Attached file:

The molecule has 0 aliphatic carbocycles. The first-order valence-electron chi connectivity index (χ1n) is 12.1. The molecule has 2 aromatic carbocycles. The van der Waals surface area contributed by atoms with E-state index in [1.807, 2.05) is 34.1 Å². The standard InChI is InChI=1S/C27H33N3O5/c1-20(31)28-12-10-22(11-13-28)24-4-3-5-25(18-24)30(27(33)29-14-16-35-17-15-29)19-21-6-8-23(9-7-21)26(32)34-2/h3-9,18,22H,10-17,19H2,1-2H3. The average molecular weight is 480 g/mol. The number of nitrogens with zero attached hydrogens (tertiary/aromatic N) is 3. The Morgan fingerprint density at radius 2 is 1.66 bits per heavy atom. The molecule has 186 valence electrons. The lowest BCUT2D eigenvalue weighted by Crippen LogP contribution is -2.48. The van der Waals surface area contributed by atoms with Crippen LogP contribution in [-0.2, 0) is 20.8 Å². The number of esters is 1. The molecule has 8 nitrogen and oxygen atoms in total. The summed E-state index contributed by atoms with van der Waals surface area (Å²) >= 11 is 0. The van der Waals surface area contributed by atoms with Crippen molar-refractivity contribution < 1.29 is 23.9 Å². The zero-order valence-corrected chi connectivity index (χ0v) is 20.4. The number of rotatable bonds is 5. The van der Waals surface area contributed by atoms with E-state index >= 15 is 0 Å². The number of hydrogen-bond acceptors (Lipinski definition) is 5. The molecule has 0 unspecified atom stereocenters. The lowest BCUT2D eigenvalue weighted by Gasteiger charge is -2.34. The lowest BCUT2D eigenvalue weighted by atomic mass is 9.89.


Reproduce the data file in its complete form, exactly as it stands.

The molecule has 0 aliphatic carbocycles. The first-order valence-electron chi connectivity index (χ1n) is 12.1. The molecule has 2 aromatic carbocycles. The van der Waals surface area contributed by atoms with E-state index in [1.807, 2.05) is 34.1 Å². The standard InChI is InChI=1S/C27H33N3O5/c1-20(31)28-12-10-22(11-13-28)24-4-3-5-25(18-24)30(27(33)29-14-16-35-17-15-29)19-21-6-8-23(9-7-21)26(32)34-2/h3-9,18,22H,10-17,19H2,1-2H3. The average molecular weight is 480 g/mol. The number of nitrogens with zero attached hydrogens (tertiary/aromatic N) is 3. The Morgan fingerprint density at radius 2 is 1.66 bits per heavy atom. The molecule has 186 valence electrons. The lowest BCUT2D eigenvalue weighted by Crippen LogP contribution is -2.48. The van der Waals surface area contributed by atoms with Crippen LogP contribution in [-0.2, 0) is 20.8 Å². The number of esters is 1. The molecule has 8 nitrogen and oxygen atoms in total. The summed E-state index contributed by atoms with van der Waals surface area (Å²) >= 11 is 0. The van der Waals surface area contributed by atoms with Crippen molar-refractivity contribution < 1.29 is 23.9 Å². The zero-order valence-corrected chi connectivity index (χ0v) is 20.4. The number of rotatable bonds is 5. The van der Waals surface area contributed by atoms with E-state index >= 15 is 0 Å². The number of hydrogen-bond acceptors (Lipinski definition) is 5. The molecule has 0 unspecified atom stereocenters. The lowest BCUT2D eigenvalue weighted by Gasteiger charge is -2.34. The lowest BCUT2D eigenvalue weighted by atomic mass is 9.89.